Today in a federal courthouse in Manhattan, Ross Ulbricht has been found guilty of charges stemming from his role in the founding and operation of the Silk Road. After nearly four hours of deliberation, the jury found Ulbricht guilty on all seven counts, including charges of narcotics conspiracy, money laundering conspiracy, and engaging in a continuing criminal enterprise. The Silk Road offered a platform for quasi-anonymous transactions, shielded by Tor's anonymity network and the transaction-masking properties of Bitcoin, and hosted more than $100 million in drug transactions before it was shut down by law enforcement in October of 2013.
Over the past three weeks, the prosecution rolled out a wealth of evidence that Ross Ulbricht was the Dread Pirate Roberts, the pseudonymous leader of the Silk Road, and had facilitated and profited from millions of dollars worth of drug transactions during his time running the site. Ulbricht's personal journals were entered into evidence, many of which referred to his actions running the site. One friend testified that Ulbricht had asked him for technical advice, explaining that he was working on a "website where people can buy drugs." The prosecution also revealed digital evidence that linked Ulbricht to the Dread Pirate Roberts, including a PGP key used to sign Dread Pirate Roberts' emails, which was found on Ulbricht's laptop. "[The evidence] is overwhelming," said prosecutor Serrin Turner during his closing statement. "And to a significant extent it's undisputed."
The FBI traced $13 million from the Silk Road to Ulbricht's bitcoin wallet
The ledger properties of Bitcoin also helped the prosecution make its case. FBI agents found Ulbricht's bitcoin wallet when they seized his laptop, uncovering millions of dollars that Ulbricht had unfettered access to. Ulbricht hadn't bothered to run his transactions through a laundering system, so Bitcoin's public ledger made it easy to identify any accounts his wallet had received money from. All of the transactions on Silk Road took place in bitcoin, so they are all present in Bitcoin's public ledger in some form, and law enforcement agents have been busy chasing down those leads in the months since Ulbricht's arrest. Testifying before the court, former FBI agent Ilhwan Yum traced more than $13 million in direct transactions from the Silk Road to Ulbricht's wallet, making a strong case that Ulbricht had been profiting from the site and, by extension, a number of illegal drug transactions.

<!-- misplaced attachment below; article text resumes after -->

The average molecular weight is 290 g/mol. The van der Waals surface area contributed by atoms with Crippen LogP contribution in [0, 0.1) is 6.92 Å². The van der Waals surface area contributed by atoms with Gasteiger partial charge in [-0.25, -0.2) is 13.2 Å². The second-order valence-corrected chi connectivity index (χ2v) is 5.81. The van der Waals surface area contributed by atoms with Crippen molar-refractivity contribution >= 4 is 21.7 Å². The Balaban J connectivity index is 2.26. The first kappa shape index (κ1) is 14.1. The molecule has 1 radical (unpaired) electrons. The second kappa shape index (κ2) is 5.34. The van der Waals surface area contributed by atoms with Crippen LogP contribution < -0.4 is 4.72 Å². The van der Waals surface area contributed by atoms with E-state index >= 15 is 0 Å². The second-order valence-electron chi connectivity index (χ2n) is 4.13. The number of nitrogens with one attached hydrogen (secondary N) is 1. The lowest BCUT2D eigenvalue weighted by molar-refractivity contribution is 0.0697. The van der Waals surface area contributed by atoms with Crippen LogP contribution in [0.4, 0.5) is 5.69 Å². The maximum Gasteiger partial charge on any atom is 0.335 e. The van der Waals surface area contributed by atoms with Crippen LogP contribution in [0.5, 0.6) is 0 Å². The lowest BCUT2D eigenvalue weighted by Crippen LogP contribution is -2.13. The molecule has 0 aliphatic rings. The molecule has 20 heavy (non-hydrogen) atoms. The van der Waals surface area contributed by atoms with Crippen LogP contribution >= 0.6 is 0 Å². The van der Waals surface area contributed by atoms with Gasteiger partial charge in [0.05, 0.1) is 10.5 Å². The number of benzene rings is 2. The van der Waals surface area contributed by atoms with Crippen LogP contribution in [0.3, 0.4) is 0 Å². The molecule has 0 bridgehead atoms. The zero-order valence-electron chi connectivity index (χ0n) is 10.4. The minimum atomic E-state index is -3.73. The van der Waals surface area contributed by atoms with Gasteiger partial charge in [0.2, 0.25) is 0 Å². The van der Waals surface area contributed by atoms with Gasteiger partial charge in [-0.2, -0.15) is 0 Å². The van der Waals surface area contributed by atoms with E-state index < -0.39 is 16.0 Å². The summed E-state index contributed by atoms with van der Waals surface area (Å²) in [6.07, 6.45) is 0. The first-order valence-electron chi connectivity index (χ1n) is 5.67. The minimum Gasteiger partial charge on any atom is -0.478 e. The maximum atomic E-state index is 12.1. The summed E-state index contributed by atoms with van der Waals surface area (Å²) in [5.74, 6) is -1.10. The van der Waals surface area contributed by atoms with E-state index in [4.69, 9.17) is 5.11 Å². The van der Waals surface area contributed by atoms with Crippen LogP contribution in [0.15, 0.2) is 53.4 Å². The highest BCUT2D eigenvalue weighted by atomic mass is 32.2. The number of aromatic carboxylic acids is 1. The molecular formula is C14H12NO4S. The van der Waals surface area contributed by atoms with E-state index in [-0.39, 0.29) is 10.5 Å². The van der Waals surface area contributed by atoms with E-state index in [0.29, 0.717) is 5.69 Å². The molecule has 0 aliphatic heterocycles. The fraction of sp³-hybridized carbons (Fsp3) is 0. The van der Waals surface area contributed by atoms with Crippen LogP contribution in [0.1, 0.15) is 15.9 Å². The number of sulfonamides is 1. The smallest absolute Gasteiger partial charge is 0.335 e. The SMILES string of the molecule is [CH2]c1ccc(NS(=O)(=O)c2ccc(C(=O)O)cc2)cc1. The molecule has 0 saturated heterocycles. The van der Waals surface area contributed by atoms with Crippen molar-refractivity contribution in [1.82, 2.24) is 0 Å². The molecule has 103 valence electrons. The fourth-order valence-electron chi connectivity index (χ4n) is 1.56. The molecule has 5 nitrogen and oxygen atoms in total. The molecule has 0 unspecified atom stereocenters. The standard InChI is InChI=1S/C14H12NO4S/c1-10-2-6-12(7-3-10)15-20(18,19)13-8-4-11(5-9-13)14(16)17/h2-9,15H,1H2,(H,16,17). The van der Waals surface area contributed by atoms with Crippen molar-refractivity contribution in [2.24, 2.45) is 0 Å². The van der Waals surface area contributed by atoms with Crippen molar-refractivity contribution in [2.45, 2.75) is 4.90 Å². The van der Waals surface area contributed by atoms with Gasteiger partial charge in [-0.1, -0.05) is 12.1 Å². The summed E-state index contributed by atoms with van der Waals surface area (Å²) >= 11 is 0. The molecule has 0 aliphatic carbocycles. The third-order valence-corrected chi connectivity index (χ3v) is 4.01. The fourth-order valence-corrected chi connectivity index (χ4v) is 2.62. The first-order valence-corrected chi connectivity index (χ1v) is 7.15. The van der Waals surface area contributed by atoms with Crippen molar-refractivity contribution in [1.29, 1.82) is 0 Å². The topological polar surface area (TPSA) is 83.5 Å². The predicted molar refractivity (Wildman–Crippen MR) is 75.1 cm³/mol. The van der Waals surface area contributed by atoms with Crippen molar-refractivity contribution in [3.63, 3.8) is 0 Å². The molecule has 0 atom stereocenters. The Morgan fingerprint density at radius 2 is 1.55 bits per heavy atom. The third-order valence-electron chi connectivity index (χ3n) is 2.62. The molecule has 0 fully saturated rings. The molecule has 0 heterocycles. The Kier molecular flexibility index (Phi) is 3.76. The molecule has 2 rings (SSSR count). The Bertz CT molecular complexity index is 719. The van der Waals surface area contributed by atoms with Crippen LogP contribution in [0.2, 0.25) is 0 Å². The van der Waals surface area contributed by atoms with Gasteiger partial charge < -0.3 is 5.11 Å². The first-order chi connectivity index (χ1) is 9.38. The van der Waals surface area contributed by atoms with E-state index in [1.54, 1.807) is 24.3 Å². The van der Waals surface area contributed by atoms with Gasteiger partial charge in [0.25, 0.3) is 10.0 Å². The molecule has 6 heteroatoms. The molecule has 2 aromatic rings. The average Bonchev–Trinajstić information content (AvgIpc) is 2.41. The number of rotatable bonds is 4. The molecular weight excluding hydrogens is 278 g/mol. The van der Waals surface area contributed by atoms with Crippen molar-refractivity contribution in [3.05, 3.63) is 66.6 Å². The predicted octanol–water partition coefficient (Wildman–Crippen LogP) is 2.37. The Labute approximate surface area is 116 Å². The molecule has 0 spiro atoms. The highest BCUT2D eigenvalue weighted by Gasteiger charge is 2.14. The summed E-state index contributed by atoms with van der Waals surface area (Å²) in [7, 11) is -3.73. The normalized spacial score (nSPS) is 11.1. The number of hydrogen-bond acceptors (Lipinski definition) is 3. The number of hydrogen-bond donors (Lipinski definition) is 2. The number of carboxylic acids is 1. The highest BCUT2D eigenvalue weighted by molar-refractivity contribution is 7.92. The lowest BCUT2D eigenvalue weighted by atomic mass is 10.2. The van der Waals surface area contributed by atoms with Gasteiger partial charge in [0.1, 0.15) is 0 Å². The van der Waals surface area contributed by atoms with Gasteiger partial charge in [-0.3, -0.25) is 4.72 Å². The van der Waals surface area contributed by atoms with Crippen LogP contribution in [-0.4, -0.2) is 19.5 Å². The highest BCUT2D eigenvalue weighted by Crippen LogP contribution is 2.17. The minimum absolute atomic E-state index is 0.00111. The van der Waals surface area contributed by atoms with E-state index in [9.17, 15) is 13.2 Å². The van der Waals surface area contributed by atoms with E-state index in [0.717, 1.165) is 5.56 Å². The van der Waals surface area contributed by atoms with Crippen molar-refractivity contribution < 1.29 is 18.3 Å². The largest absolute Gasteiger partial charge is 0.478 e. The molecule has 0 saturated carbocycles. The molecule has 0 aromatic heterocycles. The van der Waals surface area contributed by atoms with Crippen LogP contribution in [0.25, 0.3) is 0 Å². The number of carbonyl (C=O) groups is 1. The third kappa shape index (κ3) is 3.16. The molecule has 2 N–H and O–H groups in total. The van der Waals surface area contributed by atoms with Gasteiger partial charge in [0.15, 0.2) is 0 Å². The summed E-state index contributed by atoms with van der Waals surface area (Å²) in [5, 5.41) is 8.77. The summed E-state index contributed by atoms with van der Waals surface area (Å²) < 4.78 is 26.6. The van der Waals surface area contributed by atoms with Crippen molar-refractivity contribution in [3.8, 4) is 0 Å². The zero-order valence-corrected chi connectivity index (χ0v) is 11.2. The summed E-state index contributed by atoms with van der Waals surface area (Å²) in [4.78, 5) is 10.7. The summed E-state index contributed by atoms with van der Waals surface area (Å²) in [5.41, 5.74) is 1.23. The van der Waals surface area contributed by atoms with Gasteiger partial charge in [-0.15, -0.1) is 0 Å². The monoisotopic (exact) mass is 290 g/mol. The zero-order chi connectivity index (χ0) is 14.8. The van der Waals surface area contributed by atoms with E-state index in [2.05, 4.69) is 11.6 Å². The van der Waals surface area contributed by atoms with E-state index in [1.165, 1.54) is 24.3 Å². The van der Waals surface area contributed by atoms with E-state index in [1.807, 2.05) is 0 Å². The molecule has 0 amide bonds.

Ulbricht's defense had a hard time countering the onslaught of evidence. The team admitted at the outset that Ulbricht had been involved in the creation of the Silk Road, but claimed he had handed the site off to someone else early in development. That theory got a big break in the early days of the trial, when Homeland Security agent Jared Der-Yeghiayan admitted he had initially suspected Mt. Gox founder Mark Karpeles was behind the Silk Road. But the bulk of Der-Yeghiayan's testimony ended up being barred by the court as either hearsay or immaterial speculation, effectively neutering the defense's line of argument. Two other technical witnesses called by the defense were barred from testifying for procedural reasons, and Ulbricht subsequently declined to testify himself. That left the defense with few ways to make its case.
The Silk Road was once seen as a prototype for the idea of truly anonymous commerce, enabled by technological developments like Tor and Bitcoin, but today's verdict seems to have left that idea in tatters. Blake Benthall, Ulbricht's alleged successor as the Dread Pirate Roberts and proprietor of the Silk Road 2, is currently facing similar charges from the same district attorney, and one of the Silk Road 2's administrators was charged while the Ulbricht trial was still being argued. There are plenty of other dark web drug markets still in existence, but so far no one has stepped forward to claim the Silk Road mantle in the wake of the two arrests. Ulbricht's sentencing has been scheduled for May 15th.